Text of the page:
In his statement, Chairman Giles also said the NAPBS had developed “a comprehensive individual certification program and a company based accreditation program with more than 58 specific standards of compliance to ensure our members provide the highest level of performance.” Back in 2010, the NAPBS launched the Background Screening Agency Accreditation Program (BSAAP) to promote best practices, legal compliance, and standards that protect consumers in the employment screening industry. The Background Screening Credentialing Council (BSCC) oversees the application process and ensures that a background screening organization seeking accreditation meets or exceeds measurable standards of competence. To become accredited, background screening organizations must pass a rigorous onsite audit conducted by an independent auditing firm that examines policies and procedures related to six critical areas of screening:
- Consumer Protection;
- Legal Compliance;
- Client Education;
- Product Standards;
- Service Standards, and;
- General Business Practices.
Any U.S.-based employment screening organization is eligible to apply for NAPBS accreditation. A copy of the standard, policies, and procedures is available on the NAPBS website at http://www.napbs.com/.
The new accreditation program for background screeners offered by the NAPBS is an effective way of giving employers some peace of mind regarding the quality of screening services. The accreditation process is extremely intensive and the best way of ensuring that a background screening firm is providing accurate information in compliance with all the various laws that are involved. Employment Screening Resources (ESR) is accredited by the NAPBS for successfully proving compliance with the BSAAP. For more information, visit: http://www.esrcheck.com/ESR-NAPBS-Accreditation.php.
The recent focus on accuracy is also the number one trend of the 6th Annual ‘ESR Top Ten Background Check Trends for 2013’ featuring emerging and influential trends in the background screening industry selected by ESR Founder and CEO Attorney Lester Rosen. The complete list of trends is available at http://www.esrcheck.com/Top-Ten-Background-Check-Trends-for-2013.php.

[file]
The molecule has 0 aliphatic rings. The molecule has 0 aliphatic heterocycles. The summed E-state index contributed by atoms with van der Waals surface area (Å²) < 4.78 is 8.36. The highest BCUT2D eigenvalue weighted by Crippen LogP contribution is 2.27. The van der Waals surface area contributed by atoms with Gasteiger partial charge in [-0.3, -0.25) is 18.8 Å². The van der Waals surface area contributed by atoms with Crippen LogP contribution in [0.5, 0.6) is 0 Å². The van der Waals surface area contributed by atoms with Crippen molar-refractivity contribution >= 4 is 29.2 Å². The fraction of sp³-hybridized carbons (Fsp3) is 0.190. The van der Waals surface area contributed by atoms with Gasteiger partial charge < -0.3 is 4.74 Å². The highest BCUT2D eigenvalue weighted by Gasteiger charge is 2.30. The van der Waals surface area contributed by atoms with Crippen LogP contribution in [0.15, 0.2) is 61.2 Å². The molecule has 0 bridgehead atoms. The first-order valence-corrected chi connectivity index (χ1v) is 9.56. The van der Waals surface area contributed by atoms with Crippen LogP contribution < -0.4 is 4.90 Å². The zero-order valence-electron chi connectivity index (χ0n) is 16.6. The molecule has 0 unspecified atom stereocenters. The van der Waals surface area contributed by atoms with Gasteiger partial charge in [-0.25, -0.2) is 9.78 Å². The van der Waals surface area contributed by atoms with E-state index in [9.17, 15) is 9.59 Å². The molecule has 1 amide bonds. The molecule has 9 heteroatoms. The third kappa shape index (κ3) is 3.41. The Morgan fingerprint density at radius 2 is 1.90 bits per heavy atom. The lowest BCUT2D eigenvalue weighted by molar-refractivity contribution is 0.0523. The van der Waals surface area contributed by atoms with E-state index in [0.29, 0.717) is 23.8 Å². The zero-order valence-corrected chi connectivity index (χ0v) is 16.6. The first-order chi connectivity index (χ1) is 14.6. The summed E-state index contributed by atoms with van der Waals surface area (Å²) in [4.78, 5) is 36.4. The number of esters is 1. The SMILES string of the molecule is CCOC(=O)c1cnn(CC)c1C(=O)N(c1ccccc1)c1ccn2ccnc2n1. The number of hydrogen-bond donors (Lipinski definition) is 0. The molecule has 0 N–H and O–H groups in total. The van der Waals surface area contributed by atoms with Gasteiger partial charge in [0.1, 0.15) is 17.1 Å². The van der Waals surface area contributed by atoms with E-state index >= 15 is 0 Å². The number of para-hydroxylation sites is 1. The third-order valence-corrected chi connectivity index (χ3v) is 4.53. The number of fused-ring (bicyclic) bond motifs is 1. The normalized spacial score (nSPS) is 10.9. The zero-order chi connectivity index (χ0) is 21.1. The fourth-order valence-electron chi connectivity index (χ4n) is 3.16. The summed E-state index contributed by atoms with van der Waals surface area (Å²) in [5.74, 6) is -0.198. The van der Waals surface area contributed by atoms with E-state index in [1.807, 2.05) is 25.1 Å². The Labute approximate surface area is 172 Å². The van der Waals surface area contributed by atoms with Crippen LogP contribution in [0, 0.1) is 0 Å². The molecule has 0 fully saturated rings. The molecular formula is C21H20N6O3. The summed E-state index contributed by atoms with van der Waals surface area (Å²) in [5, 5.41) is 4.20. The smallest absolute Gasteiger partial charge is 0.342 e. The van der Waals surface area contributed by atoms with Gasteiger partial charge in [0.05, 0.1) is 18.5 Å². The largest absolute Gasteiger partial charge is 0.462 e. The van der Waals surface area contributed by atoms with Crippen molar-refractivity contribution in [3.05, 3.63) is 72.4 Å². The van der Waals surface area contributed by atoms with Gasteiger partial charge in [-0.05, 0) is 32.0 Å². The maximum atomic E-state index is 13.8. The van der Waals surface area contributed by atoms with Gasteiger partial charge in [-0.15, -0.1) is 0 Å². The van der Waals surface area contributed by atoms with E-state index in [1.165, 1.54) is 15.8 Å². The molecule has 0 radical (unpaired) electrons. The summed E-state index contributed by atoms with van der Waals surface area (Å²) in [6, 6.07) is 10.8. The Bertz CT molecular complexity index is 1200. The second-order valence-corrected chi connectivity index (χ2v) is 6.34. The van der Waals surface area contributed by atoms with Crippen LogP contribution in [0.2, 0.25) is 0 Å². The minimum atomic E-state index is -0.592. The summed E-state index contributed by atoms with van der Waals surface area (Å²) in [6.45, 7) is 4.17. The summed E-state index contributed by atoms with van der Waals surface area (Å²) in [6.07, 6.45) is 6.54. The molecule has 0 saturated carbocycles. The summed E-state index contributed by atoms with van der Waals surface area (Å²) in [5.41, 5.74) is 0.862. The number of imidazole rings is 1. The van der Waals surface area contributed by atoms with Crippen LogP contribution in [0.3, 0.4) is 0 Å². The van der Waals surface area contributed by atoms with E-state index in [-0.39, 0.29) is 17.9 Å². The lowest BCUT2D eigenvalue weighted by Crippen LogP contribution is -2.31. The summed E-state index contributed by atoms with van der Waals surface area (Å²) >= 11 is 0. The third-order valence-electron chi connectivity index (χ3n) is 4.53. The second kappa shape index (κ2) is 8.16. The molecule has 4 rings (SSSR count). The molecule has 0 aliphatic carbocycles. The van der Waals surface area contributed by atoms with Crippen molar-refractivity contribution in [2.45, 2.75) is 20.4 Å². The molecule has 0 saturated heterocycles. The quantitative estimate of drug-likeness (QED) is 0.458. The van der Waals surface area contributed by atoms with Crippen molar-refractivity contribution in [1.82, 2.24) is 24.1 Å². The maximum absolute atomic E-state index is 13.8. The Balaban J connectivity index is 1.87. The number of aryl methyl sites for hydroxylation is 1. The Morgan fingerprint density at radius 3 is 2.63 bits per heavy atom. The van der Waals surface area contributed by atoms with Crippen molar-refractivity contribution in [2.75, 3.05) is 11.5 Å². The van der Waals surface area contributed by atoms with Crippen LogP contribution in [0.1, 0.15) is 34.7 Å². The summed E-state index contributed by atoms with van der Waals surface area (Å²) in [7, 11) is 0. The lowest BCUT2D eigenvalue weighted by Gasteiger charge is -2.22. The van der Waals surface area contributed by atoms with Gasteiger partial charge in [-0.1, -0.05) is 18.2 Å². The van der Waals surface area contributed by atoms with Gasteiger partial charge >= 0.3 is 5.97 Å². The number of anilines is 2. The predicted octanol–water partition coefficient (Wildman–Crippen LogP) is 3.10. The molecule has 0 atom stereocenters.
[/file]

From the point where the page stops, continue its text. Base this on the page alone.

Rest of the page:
About Employment Screening Resources (ESR):
Founded by safe hiring expert Attorney Les Rosen in 1997, Employment Screening Resources (ESR) – ‘The Background Check AuthoritySM’– provides accurate and actionable information that empowers employers to make informed hiring decisions for the benefit of their organizations, employees, and the public. CEO Rosen literally wrote the book on background checks with “The Safe Hiring Manual” and ESR is accredited by The National Association of Professional Background Screeners (NAPBS), a distinction held by a small percent of screening firms. Employers choosing ESR know they have selected an agency meeting the highest industry standards. To learn more about ESR, visit http://www.esrcheck.com or call toll free 888.999.4474.
About ESR News:
The Employment Screening Resources (ESR) News blog – ESR News – provides employment screening information for employers, recruiters, and jobseekers on a variety of topics including credit reports, criminal records, data privacy, discrimination, E-Verify, jobs reports, legal updates, negligent hiring, workplace violence, and use of search engines and social network sites for background checks. For more information about ESR News or to send comments or questions, please email ESR News Editor Thomas Ahearn at firstname.lastname@example.org. To subscribe to the ESR News Blog Feed, visit http://www.esrcheck.com/wordpress/feed/. To subscribe to the complimentary ESRcheck Report monthly newsletter, please visit http://www.esrcheck.com/Newsletter/.